In his book, Allan D. Cooper also focuses and provides due emphasis on a unique perspective of genocide, that was never researched before. In this book, he explains the reason of genocides occurring mostly from ‘territorial interiors’ and never originating from any urban cosmopolitan hub or centers.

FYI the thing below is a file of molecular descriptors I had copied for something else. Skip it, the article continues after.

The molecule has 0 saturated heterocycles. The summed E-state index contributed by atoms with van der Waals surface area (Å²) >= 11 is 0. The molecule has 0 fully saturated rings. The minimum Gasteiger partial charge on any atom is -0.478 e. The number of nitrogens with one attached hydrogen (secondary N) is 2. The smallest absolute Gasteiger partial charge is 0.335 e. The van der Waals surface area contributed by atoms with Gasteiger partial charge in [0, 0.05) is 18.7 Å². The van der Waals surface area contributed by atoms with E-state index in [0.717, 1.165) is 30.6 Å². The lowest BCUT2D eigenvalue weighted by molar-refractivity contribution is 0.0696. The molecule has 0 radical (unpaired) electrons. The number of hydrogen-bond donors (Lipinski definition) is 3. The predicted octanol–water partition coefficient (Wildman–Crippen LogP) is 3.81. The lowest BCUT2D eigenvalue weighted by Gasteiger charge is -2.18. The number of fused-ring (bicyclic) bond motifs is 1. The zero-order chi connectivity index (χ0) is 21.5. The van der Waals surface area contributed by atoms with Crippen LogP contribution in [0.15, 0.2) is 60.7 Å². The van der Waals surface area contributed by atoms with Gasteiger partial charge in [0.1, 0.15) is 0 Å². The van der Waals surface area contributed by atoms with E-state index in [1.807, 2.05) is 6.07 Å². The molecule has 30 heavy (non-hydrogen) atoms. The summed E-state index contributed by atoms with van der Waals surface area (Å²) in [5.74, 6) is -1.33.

This precious book has been published by the United Press of America. The book is really a treasure of knowledge and the systematic representation of facts and research materials which Allan tried to portray makes it all the more interesting. The book is divided into six chapters and two appendices, which step by step, puts forward the thesis of the author presented in the book. The six chapters are very symmetrical in terms of content. Chapter 1 deals exclusively with the meaning and understanding of the term genocide and it is named as ‘Defining Genocide’. The chapter defines genocide both in its social as well as political perspective. Here, author reminds us about the contention put forward by Raphael Lemkin regarding the term ‘genocide’. Chapter 2 is named as ‘Constructing Difference’ and it focuses on the issue that is very much relevant to the entire topic of discussion. This chapter explains whether there is any certainty about the constructions of “social identity” and analyzes whether this social identity truly lead to genocide in reality or not. At the last segment of this chapter, Allan explains how the concept of “creating others” plays a vital role in committing genocide and how the “imagined communities” make genocide unavoidable. In this chapter, the author also pits forward another vital point that the process of creating “other” does not solely depend upon the structures of religion, nationality, and race or on ethnicity. What is more serious or the constant thread running down all